This morning my wife and I had a bit of… an issue. As is often the case, the debate as to which individual in the marriage has territorial rights and claims to a given amount of bed coverings is a hot topic. How those divisions of blankets exist and at what times they are allowed to be violated is a key obstacle in the way of a healthy and happy marriage.
To say that we fought about it is an overstatement. We merely talked, and it was ultimately left open-ended, as there was obviously no conclusion to be had.
I must admit that I am usually the perpetrator of the sheet stealing. For some reason, I have no concept of how many of the coverings I’m actually taking during the night. And the case could be made that I’m not really in a cognizant state of realization when the theft occurs. But, on this particular night, I was the victim. The tables were turned.
I crawled into bed about an hour after my wife went to sleep, only to find out that the very edges of the blankets were just barely touching the limits of the mattress on my side of the bed. Avoiding conflict like I normally do, I decided to grin and bear it… at first. After settling in, it was apparent that this was not working. Add to this the fact that two of the top blankets were rotated to a skew (leading to me being vacated of half of our allotted coverings), and you get a better feel for my conundrum.
To make a potentially long story closer to its appropriate length, I’ll just say that I fixed the sheets, aligning them properly and giving them one final heave in my direction, thus resetting the balance of my nocturnal sleeping environment and making all right with the world.
Fast forward to this morning. My wife mentions to me immediately after setting the bed that all the sheets were on my side. Sensing a bit of irritation in her voice that I violated her bedding rights once again, I couldn’t help to feel some indignation. Does she know what I had to do last night?! I’m next to the cold window for goodness sake! But, internalizing my emotions as always (and probably for the best), I merely said “Oh contraire, mona mi! Your side was the one that had all the blankets when I entered last night.” She replied with a simple “Well, that’s not how they were this morning.”
To be fair, none of this was said in malice… I don’t think. And so what could’ve been an argumentative impasse resulted in a low profile misunderstanding after a bit of explanation. And then we dropped it. But it got me thinking about a couple things.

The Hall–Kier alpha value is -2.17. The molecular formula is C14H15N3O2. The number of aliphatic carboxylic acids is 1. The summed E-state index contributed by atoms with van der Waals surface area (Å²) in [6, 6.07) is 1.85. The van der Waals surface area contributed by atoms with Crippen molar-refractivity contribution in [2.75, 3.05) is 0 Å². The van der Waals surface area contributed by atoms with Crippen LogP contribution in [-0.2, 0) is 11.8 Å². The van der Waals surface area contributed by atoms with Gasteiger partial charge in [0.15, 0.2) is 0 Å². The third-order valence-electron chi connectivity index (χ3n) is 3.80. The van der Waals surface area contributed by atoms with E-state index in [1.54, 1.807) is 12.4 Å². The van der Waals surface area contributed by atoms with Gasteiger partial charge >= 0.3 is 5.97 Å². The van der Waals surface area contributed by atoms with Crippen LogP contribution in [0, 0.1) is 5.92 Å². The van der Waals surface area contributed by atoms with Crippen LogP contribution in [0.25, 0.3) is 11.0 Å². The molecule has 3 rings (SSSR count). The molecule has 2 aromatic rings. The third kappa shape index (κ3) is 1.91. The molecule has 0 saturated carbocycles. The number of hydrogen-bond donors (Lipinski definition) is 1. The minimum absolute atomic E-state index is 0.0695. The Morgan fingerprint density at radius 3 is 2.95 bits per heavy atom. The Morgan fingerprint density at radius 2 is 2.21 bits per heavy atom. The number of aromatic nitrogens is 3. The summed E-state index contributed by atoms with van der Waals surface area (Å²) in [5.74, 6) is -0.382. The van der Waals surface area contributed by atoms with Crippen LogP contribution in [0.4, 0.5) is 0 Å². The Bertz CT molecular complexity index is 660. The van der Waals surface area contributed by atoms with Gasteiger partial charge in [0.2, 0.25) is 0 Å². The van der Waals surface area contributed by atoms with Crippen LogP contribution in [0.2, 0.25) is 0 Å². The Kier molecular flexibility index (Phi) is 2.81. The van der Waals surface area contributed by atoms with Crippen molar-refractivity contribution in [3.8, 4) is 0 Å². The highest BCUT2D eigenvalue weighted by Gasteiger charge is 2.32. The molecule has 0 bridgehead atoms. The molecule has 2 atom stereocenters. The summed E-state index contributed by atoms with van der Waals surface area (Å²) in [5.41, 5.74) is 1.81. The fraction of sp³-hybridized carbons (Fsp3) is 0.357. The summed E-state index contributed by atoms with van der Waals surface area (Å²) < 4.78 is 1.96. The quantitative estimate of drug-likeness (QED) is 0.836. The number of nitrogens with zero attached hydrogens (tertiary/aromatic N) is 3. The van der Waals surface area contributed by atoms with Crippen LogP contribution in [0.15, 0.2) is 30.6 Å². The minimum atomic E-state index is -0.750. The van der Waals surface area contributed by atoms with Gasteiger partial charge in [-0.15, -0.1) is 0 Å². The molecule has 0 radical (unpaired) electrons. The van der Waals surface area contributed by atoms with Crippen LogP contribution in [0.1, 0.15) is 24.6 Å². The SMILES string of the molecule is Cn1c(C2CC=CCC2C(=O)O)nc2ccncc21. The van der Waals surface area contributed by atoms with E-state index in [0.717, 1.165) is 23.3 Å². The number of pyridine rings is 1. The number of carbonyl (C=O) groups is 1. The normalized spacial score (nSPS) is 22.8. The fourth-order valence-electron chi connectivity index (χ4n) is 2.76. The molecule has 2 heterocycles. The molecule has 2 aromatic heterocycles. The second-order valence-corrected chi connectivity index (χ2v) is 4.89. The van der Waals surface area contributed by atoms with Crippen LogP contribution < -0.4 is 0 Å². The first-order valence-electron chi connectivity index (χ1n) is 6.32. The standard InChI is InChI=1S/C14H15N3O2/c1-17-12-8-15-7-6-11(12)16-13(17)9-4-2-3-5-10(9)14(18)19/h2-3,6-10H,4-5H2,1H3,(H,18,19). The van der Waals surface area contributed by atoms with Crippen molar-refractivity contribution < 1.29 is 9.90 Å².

First, this wide-spread problem of sheet stealing and bedding rights highlights a difference between the perspectives of you and almost everyone else who isn’t you. I know I was not in the wrong last night because of the situation I came into. My perspective was that the edge of the sheets were an inch from dropping off the side of the mattress. But what about my wife? What was she dealing with? Perhaps a rotated, twisted mess of bedding that was not all-too-comfortable to sleep in herself. I don’t know; I didn’t ask. At other times, the roles and emotions may be reversed — her struggling to figure out how to wrestle her fair share back from me. Still at other times, neither could be in the wrong; the covers could just be bunched up between us, pulling away from the sides and exposing our bodies to coldness; or just clumped at the foot of the bed.
We only have our perspective. And, until we ask the other individual(s) involved, we won’t reach any sort of mutual understanding or arrive at a way of assisting one another. Moral of the story: talk, communicate, listen. Sharing our perspectives sheds more light on a situation and possibly helps us in resolving things. Also, at times a different perspective can assist us in getting through our personal struggles in life by giving us an encouraging word, or alternative experience.
Similar to perspective is the second thought I had — how are you realizing an awareness of other individuals around you? As you lay in bed at night and come to a realization that you don’t have the presupposed amount of blankets over your body, it’s often the case that you immediately come to the conclusion that it must be your bed-mate that has perpetrated the crime. But is it always? It’s easy to make that into a rational case when the lights are out and you have no sense of surrounding other than what you’re feeling. But isn’t this just a metaphor for life? How often do we make quick conclusions as to who wronged whom, or “Woe is me! I have been victimized again!”? Often, these conclusions are based solely on emotions without the input of the other(s) involved. At times, it seems as though we’re all-too-eager to be defensive and to blame those around us (anyone around us!) for the things that plague our beings. Even loved ones are not spared. All of it over such petty things as bed sheets!
Practicing an awareness of not only the self but of others (perspectives) and what and who is around us (compassion) are vitally important to our relationships. Without understanding perspectives of others (or ourselves) or where they’re at in their lives or the struggles they may be facing, etc, our relationships will constantly break down and fail. Moreover, we’ll consistently be exhibiting ourselves as uncooperative, insensitive jerks. And when that happens our failure in relations will begin before those relationships can even be formed.